Submerged arc welding (SAW) has unique advantages over gas shielded welding processes. The blanket of slag protects the weld metal longer than a gas shield which results is less surface oxidation.
Many weld defects are traceable to oxide inclusions which is one of the reasons SAW is known for reliable weld quality.
Recently advances in motion control have been applied to SAW. This has caused renewed interest in the process. Precise torch and part motion are difficult to achieve without computer control as the weld is not visible to the operator.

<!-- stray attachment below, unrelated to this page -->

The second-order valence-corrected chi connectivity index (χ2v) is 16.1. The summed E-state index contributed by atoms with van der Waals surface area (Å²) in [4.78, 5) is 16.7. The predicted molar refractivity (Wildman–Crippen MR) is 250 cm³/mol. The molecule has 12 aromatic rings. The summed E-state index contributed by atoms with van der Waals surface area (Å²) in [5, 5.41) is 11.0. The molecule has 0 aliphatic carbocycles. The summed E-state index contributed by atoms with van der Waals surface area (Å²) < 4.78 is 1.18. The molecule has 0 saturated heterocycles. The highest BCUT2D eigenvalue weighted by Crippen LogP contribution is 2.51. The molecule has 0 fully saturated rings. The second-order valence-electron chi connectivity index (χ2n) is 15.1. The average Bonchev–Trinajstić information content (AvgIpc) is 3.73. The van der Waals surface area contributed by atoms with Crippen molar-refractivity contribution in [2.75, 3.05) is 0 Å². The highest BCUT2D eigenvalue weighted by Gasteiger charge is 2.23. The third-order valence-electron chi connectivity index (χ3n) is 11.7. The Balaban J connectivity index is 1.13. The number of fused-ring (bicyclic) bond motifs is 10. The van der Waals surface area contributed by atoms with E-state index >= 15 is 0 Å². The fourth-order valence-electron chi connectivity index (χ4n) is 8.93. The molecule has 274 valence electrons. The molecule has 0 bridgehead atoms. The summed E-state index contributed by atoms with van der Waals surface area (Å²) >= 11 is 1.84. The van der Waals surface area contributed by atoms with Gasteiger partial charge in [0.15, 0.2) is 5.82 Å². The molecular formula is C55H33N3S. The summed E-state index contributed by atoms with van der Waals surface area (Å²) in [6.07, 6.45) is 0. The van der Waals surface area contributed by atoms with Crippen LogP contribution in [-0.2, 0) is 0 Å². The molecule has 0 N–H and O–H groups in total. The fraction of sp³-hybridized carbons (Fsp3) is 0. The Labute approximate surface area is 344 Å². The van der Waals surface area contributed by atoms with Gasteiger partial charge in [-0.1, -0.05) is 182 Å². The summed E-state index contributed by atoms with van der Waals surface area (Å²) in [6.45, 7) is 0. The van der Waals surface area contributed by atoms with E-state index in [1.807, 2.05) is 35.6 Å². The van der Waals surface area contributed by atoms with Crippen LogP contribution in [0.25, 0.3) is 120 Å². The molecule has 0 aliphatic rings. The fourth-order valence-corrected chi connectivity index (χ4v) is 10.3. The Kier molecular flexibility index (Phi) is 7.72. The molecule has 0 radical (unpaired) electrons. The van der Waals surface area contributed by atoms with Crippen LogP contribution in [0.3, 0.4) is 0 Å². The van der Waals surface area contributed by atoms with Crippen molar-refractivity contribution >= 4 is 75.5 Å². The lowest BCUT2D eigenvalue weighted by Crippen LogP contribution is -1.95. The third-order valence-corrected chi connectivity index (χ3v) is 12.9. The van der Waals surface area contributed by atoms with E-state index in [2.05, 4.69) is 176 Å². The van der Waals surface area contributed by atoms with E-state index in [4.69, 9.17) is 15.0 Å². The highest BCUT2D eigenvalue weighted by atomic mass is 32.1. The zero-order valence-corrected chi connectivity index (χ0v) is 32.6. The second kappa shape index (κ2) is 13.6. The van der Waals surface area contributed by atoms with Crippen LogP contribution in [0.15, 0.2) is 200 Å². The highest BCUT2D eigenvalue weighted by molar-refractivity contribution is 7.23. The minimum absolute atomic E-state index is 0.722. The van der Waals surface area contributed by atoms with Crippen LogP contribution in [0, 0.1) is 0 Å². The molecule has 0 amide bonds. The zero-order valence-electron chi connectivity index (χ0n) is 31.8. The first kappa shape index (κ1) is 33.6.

The use of a single computer to control all weld variables including voltage, amperage, wire speed and travel speed improves control of total weld heat input.
Once a system incorporates intelligent servo motion other features such as torch height control and oscillation are possible.
Oscillation allows the engineer to reduce weld thickness without having to resort to higher arc voltages. Lower arc voltages result in lower heat inputs which typically result in improved HAZ notch toughness and reduced grain size.
Modern controls technology applied to a 76 year old welding process will insure that submerged arc welding will continue to be a viable joining and overlay technique in the 21 century.